(Citations omitted.) Like Illinois courts, Alabama courts have focused on the trial court's satisfaction that the defendant understands the nature of the crime to which he or she is pleading guilty rather than on whether the record contains any detailed description of the crimes. Therefore, following the reasoning of the Illinois appellate court, we hold that the factual basis for a guilty plea may be established through reference to other proceedings in which the crimes admitted to were described in detail, provided that the defendant pleading guilty and the trial judge accepting the plea were both present during those proceedings and provided further that the defendant stipulates to the truth of the testimony referred to. Only with both present at such proceedings can the trial judge refer to the proceedings during the plea colloquy to show that the judge has a common understanding with the defendant as to what the judge is referring to. When the defendant stipulates to the truth of that testimony, the trial judge who witnessed those proceedings becomes aware of the facts to which the defendant is admitting, and can make a reasonable judgment as to whether the defendant understands the nature of the crime to which he or she is pleading guilty.
In this case the trial judge's efforts to have the appellant recite the details of the crimes to which he was pleading guilty were thwarted by the appellant's refusal to state anything beyond the legal conclusions that he “raped and sodomized” the victim. Because the trial judge could not reasonably tell from these mere conclusionary statements whether the appellant understood the meaning of “raped and sodomized,” he then referred to the testimony of the victim at the appellant's prior trial. Because both the trial judge and the appellant were present at that trial, the appellant was fully aware of what the trial judge meant when he referred to “what [the victim] testified to in your first trial.” When the appellant admitted that he did commit the acts to which the victim had testified, the trial judge could then be reasonably satisfied that the appellant knew the nature of the crimes he was pleading guilty to. Therefore, the trial judge's reference to the appellant's prior trial and the appellant's stipulation to the truth of those facts were sufficient to establish the factual basis for his guilty plea. The trial judge's denial of the appellant's motion to withdraw his guilty pleas was not error.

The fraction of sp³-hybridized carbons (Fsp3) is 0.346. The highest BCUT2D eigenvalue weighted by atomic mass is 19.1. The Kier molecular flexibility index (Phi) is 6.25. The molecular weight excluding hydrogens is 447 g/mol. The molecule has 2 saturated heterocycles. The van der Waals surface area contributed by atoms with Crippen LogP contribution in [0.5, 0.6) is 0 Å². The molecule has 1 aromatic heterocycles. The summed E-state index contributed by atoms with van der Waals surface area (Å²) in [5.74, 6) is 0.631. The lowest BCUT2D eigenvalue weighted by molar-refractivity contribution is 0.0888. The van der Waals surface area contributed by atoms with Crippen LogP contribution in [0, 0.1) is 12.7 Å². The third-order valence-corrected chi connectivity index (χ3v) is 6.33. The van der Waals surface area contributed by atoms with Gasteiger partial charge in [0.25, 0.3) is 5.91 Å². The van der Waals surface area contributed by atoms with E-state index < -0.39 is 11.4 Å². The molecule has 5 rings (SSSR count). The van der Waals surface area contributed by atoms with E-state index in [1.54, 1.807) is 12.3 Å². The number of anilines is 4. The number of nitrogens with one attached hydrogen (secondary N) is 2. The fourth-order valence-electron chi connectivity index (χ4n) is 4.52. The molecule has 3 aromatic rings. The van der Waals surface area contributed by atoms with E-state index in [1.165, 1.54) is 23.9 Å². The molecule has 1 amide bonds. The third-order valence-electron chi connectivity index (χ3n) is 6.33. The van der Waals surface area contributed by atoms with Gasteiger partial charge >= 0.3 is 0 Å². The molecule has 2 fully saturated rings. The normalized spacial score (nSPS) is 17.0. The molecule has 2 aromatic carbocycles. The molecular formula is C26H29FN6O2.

The appellant next asserts that his trial counsel was ineffective because, he says, counsel misstated the minimum range of punishment if he were convicted of the crimes charged. The appellant attached to his brief on appeal a letter from his trial counsel in which his trial counsel, basing the range of punishment on the application of the Habitual Felony Offender Act (“HFOA”), told the appellant that he could serve 15 to 99 years. However, the HFOA could not be applied to his case because the crimes to which the appellant was pleading guilty were committed before his other convictions. Therefore, the proper range of the appellant's possible sentence was between 10 and 99 years.
The State argues that we cannot consider the letter as evidence that trial counsel misstated to the appellant his range of punishment because it was not part of the record. However, even if trial counsel did mistakenly refer to the appellant's minimum possible sentence as 15 years, such a mistake did not constitute ineffective assistance of counsel. “To prevail on a claim of ineffectiveness of counsel, the petitioner must show (1) that his counsel's performance was deficient and (2) that he was prejudiced by his counsel's performance. Strickland v. Washington, 466 U.S. 668, 104 S.Ct. 2052, 80 L.Ed.2d 674 (1984).” Cartwright v. State, 645 So.2d 326, 329 (Ala.Cr.App.1994). The appellant has failed to show how he has been prejudiced by trial counsel's alleged mistake. The proper range of sentence was written on the Ireland form signed by the appellant and was recited by the trial judge during the plea colloquy. In fact, the appellant acknowledged during the plea colloquy that he understood that the proper range of sentencing was between 10 and 99 years. Therefore, trial counsel's alleged misstatement of this range was harmless and does not render his performance ineffective. The appellant's convictions are due to be affirmed.
All judges concur.